In the end, I was able to finish the intake (which took longer than usual due to the client's actions) but was thoroughly freaked out about the situation. This client was the most intimately aggressive person with whom I had ever worked. It took a lot out of me trying to rebuff his advances, while at the same time trying to complete a thorough intake. Needless to say, my husband wasn't happy with the situation either and I never went back. Not because of what the client did but how I was treated by the facility after I told them what had happened.
Anyway, it was certainly a learning experience for me; a very disturbing, creepy, and unsettling one."
"I work at a state-run psychiatric facility. I work with those found not guilty by reason of insanity. One of the patients is a young gentleman in his 20s in for murder. He is likely the most intelligent person I've met. He wears all black all the time (suit jacket, slacks, and a tie). Once while discussing our childhoods, he mentioned that as a kid (5 or 6-year-old) he dreamed of one day becoming an African warlord. As we discussed why (to exert his will on people at his discretion without worry of repercussions-kill those who dissent). As we discussed this his index offense was brought up. As we discussed in detail the events of that day leading up to his arrest and confession, he says to me 'I'm here because of impatience' so of course, I ask 'What do you mean by that?' seemingly, he changes the subject to computers and the dark web (in which I have almost no experience period). He explains that for a period of time before his offense he had spent a lot of time and money creating several false identities for himself and two days prior to his offense he had purchased a bus ticket to the Canadian border, had a fake passport, credit card, and ID. His plan had been to start where he did with someone close to him but not family, then disappear. After which, every few months, he would start the process over. Kill, move some distance away, rinse, repeat. The problem according to him was, the person he wanted to kill first was never available when he was. Every time he would try to set it up, something would throw a wrench in his plans and he would 'abort' as he put it. Finally, after a couple days, his impatience got the better of him. He couldn't get a hold of target one, so he tried one the targets friends, to no avail. Finally, he landed on one his friends (not a close friends mind you) and hit paydirt.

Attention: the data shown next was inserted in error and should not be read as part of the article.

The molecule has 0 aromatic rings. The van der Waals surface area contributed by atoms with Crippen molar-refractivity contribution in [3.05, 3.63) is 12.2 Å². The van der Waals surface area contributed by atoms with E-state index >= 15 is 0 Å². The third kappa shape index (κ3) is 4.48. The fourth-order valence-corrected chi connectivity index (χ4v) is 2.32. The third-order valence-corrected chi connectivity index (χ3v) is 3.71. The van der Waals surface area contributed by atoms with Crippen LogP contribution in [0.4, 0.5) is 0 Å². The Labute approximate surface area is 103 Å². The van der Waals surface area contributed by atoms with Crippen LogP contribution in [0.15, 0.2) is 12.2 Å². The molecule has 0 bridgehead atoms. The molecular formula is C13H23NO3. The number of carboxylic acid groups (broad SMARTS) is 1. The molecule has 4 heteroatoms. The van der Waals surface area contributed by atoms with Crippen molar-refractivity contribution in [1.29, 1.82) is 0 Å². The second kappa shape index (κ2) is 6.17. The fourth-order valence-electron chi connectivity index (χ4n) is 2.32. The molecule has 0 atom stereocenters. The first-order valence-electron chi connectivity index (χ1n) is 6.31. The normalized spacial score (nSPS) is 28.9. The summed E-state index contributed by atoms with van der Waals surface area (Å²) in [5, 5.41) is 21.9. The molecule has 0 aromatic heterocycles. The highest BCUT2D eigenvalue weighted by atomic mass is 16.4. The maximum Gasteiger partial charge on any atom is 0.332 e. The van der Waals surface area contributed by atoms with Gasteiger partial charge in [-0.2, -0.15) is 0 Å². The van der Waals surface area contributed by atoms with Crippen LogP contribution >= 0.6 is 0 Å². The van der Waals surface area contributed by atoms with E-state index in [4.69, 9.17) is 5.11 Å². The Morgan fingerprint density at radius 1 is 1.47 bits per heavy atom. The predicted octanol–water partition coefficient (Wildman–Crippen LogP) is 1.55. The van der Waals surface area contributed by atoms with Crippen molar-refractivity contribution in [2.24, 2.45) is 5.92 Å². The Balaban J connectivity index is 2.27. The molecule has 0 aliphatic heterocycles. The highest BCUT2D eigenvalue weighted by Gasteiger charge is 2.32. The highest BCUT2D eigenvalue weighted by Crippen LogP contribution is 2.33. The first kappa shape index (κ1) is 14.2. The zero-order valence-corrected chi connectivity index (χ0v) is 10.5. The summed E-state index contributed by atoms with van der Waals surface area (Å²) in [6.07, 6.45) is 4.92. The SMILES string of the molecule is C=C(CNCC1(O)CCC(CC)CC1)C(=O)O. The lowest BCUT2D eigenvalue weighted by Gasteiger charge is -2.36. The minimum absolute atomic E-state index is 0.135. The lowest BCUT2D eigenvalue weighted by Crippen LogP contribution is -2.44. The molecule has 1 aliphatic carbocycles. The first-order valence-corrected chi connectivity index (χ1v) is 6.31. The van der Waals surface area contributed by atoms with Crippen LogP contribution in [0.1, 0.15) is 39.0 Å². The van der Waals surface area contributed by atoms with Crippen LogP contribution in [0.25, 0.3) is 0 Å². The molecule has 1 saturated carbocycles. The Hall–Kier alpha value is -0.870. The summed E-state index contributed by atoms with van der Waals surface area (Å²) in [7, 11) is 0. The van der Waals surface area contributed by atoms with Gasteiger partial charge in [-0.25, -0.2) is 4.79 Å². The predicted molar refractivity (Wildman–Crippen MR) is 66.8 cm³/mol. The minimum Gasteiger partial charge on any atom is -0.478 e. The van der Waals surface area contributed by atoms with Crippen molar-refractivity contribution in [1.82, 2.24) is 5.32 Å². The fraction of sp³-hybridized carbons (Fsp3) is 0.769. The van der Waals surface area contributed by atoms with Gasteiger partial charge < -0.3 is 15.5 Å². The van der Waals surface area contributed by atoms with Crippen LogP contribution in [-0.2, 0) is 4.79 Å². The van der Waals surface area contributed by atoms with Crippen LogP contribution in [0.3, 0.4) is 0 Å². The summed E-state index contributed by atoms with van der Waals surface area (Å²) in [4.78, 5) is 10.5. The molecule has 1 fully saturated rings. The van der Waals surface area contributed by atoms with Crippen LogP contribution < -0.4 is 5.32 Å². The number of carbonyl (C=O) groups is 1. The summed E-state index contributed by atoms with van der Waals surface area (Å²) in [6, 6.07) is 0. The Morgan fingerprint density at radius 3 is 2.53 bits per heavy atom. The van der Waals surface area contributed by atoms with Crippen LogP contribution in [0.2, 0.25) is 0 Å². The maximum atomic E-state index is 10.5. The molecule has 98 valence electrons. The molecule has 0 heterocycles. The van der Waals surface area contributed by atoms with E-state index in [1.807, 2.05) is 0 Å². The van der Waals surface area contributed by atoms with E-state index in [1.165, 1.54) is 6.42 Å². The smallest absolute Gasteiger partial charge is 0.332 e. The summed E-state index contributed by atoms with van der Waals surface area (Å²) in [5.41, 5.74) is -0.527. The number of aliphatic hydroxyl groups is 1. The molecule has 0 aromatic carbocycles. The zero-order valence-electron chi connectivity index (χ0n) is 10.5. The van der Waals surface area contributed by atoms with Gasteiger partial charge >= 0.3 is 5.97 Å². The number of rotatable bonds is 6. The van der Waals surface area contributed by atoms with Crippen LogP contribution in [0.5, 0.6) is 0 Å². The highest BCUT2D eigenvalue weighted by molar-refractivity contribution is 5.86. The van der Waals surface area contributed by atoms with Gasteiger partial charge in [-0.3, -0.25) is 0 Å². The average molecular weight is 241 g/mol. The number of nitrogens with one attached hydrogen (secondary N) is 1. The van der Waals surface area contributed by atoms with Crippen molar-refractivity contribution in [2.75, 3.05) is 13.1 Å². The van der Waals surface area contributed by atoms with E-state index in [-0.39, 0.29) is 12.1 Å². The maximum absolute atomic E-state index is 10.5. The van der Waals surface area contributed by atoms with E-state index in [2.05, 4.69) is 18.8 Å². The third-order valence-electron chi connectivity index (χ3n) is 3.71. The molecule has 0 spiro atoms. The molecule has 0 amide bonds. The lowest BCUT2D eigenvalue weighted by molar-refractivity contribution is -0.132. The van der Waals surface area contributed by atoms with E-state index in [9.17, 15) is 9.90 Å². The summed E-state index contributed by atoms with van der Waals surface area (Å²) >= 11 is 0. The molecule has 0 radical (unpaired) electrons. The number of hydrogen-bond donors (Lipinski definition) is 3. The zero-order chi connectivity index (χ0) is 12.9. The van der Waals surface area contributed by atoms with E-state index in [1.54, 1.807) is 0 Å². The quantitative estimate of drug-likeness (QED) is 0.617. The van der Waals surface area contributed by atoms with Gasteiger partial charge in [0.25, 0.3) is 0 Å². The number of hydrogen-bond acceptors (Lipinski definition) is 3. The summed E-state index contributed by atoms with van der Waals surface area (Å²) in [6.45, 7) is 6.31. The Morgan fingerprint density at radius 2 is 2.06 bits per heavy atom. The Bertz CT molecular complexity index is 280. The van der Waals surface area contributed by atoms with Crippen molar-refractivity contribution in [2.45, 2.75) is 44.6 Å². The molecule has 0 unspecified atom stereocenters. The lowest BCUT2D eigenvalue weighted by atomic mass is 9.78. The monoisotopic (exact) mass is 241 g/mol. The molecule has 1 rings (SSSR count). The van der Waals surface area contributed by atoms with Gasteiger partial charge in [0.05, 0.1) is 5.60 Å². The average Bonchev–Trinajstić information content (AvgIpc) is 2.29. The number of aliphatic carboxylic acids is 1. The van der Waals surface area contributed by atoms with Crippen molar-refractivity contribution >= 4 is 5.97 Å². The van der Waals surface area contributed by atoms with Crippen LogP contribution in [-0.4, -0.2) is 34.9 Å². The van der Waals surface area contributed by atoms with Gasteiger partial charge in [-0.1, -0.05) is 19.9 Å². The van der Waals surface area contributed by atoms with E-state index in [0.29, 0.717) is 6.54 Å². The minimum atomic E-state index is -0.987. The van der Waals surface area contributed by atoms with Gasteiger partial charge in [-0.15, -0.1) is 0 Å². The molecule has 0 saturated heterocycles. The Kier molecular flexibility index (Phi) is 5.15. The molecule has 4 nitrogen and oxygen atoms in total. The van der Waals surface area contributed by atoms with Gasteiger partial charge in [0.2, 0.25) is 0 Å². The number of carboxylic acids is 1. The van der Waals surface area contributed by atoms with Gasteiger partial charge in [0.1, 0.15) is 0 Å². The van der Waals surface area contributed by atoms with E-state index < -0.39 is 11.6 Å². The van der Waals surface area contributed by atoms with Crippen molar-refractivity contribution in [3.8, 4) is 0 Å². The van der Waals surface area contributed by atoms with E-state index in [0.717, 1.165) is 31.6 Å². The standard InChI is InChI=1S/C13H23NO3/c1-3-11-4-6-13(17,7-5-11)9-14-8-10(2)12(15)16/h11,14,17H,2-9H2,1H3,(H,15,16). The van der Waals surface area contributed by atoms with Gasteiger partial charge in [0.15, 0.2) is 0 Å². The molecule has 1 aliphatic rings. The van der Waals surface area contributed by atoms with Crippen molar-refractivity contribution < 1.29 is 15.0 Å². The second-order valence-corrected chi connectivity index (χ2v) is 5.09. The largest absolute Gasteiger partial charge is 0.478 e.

The part that got me a little creeped out was the fact that he had planned on becoming a serial killer.
Now, I'm sure some of those reading this will wonder what a person like that is doing in a state psychiatric facility and not in prison. Especially considering there should be substantial evidence of premeditation (what with a fake passport and whatnot). Well, it just so happens that in the small town this guy is from, his school couldn't afford an IT guy. The patient is a tech guy. Has been since he was very young. So, from seventh grade on, he was the school district's tech guy (a small school with 13 in his graduating class). The first family computer he built from parts of computers the school threw away. By the time of his offense, he had several. Of the three the courts found, they could not open two. In one of those two were all the details and information regarding his false documents. The other was his main computer for his illegitimate business as an information broker in the dark web. Without access to this evidence, all the courts had to go off was his confession. During the third trial, expert witnesses were brought in to testify on his mental state. Two of the three witnesses said he showed signs of mental illness. He was sent for an evaluation, played the system, was found NGRI, and he'll likely be released within a few years if he plays his cards right (which he will). As it stands now he has no clinical diagnosis and takes no medication."